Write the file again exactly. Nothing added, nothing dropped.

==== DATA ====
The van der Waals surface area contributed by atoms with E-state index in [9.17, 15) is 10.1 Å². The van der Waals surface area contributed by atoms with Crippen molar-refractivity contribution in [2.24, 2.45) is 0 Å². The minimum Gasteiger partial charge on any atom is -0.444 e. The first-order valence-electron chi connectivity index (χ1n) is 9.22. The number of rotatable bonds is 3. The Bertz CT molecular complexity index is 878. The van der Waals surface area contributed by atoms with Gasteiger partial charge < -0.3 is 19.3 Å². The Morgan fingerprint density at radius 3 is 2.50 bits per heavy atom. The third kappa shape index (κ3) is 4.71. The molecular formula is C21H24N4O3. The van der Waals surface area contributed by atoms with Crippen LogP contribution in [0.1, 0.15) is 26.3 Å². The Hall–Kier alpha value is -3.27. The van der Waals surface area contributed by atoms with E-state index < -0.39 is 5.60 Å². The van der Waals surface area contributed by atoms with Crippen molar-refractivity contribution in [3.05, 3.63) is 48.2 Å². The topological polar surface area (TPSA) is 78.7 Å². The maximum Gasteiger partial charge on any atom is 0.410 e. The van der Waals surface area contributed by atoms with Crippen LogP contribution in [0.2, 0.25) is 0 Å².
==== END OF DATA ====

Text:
The van der Waals surface area contributed by atoms with E-state index in [9.17, 15) is 10.1 Å². The van der Waals surface area contributed by atoms with Crippen molar-refractivity contribution in [2.24, 2.45) is 0 Å². The minimum Gasteiger partial charge on any atom is -0.444 e. The first-order valence-electron chi connectivity index (χ1n) is 9.22. The number of rotatable bonds is 3. The Bertz CT molecular complexity index is 878. The van der Waals surface area contributed by atoms with Gasteiger partial charge < -0.3 is 19.3 Å². The Morgan fingerprint density at radius 3 is 2.50 bits per heavy atom. The third kappa shape index (κ3) is 4.71. The molecular formula is C21H24N4O3. The van der Waals surface area contributed by atoms with Crippen LogP contribution in [0.1, 0.15) is 26.3 Å². The Hall–Kier alpha value is -3.27. The van der Waals surface area contributed by atoms with E-state index < -0.39 is 5.60 Å². The van der Waals surface area contributed by atoms with Crippen molar-refractivity contribution in [3.05, 3.63) is 48.2 Å². The topological polar surface area (TPSA) is 78.7 Å². The maximum Gasteiger partial charge on any atom is 0.410 e. The van der Waals surface area contributed by atoms with Crippen LogP contribution in [0.2, 0.25) is 0 Å².